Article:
Freedom is "to be free IN all conditions..."
It is NOT "to be free FROM any of them!"

"The Integrated Yawning and Stretching Technique" or "AuraPuri"

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Awareness: True Being and Being True

Danny: What is "the mind?"

Randy: The reflection of that which observes.

Danny: What is "that" which observes?

Randy: Innate Awareness.

Danny: What is Innate Awareness?

Wim: Innate Awareness is our natural and simple awareness of direct, immediate, unmediated, unadulterated (1) and non-interpreted reality within direct, immediate, unmediated reality... ergo being in truth.
Awareness is a tool or faculty of our core being – "being" in the meaning of the German das Wesen and das Wesentliche.

Awareness is the direct acknowledgement of truth

We are aware
when we are in intercourse
with & in truth

Awareness?
Awareness at the same time though does not ignore or deny insecurities or inaccuracies on sensorial, conscious and conscience levels. Awareness is actually very aware of that, it is after all an instrument of "truth acknowledgement," not of fact-finding or data gathering. (Those are functions of our sense faculties, consciousness and conscience, three additional tools at the disposal of our true being.)

Truth is Wahrheit in German, gewahr is aware.
To be aware is to be "atruth"... true to and in oneself, true to and with whom or what one is relating.

For the truth meaning of -ware in the word aware compare it to the French vrai, the English veracity and the Latin verax, from which vrai and a-ware-ness derive.

But there is more to -ware... it ties in with "being."

Now here it gets very interesting as "being" used to have at once the meaning of essence and existence: in German das Wesentliche and das Wesen, in Dutch het wezen and menselijk wezen, in English "being" and "the human being.

Can you see the complementarity of essence and existence?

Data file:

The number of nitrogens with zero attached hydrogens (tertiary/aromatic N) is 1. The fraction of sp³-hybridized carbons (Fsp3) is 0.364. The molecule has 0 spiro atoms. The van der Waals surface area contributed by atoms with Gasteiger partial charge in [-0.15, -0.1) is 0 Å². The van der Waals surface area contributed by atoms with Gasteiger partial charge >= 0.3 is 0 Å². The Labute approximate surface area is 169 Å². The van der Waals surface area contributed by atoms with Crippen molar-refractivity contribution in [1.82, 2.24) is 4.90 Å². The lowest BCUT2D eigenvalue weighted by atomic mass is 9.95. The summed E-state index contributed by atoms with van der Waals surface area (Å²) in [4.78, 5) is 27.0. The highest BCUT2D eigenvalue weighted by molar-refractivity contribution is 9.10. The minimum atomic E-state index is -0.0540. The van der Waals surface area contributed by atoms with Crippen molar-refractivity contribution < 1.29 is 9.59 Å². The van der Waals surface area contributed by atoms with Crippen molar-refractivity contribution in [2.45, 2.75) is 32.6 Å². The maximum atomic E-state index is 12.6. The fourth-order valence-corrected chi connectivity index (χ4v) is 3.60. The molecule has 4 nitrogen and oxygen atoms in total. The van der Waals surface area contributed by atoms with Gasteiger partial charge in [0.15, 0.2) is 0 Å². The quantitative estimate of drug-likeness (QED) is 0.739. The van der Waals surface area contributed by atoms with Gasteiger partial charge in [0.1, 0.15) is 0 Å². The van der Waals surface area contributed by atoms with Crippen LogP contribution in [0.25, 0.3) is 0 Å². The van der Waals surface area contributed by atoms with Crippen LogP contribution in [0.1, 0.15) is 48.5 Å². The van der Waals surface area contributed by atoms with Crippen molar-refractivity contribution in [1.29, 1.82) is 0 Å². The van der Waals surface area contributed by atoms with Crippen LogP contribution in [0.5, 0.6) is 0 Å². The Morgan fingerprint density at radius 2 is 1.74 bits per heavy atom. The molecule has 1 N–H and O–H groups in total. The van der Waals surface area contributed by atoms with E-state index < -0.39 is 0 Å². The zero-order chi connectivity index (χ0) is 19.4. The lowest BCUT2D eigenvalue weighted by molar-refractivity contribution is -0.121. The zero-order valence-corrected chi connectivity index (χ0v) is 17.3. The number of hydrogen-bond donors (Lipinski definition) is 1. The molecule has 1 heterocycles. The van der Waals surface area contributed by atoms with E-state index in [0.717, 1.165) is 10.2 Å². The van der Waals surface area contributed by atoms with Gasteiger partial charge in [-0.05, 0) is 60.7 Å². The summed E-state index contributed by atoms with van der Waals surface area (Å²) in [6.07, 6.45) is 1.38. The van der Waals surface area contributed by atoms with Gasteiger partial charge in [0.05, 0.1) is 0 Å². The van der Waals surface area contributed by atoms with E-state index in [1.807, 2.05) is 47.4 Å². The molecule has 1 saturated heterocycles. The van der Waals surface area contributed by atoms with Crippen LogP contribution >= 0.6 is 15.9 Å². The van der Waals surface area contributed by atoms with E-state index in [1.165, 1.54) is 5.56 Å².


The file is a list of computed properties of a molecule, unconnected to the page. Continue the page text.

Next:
Again, the '-ware' part in aware comes from veracity or truthfulness. 

In the New Testament, when Jesus exhorts people to be aware to the utmost he says, (translated into English) "Verily, Verily" or "Truly, Truly."

It is curiously interesting that many English etymological dictionaries interpret the "ware" part in "aware" as having the meaning of wariness or caution, whereas non-Anglo-Saxon Indo-German etymological sources derive the "ware" part from veracity or truth, trust... not caution and being wary...

Incidentally, what I like about etymology is that, as we trace the past for the roots and origins of words, that it is as though we are digging deeper and deeper into the mounds of language, finding fragments of words and remnants of meaning that enable us to reshape them back into their original forms. 

It is as though we are retrieving and restoring pottery from the broken shards that are scattered throughout soil and dirt that has piled up over thousands of years.
In etymological terms: from the mounds of words we now use only superficial or surface meanings, words that have somehow lost their obvious connection with their original creators/users.

Isn't it neat that these fragment and shards, when we fit them together, show words that altogether represent a mosaic of existence as we experience it in its generalities as well as in its particulars?

The use of etymology enables us to find the original meaning of words as close as possible to the first use of those words in antiquity. It may help us to prevent and circumvent the vagaries of sloppy word use that so hamper clear communication and true understanding.

Notes:
(1) From the Latin adulterare - to corrupt.Ad-ulterare: ad (to) + alterare (to alter).

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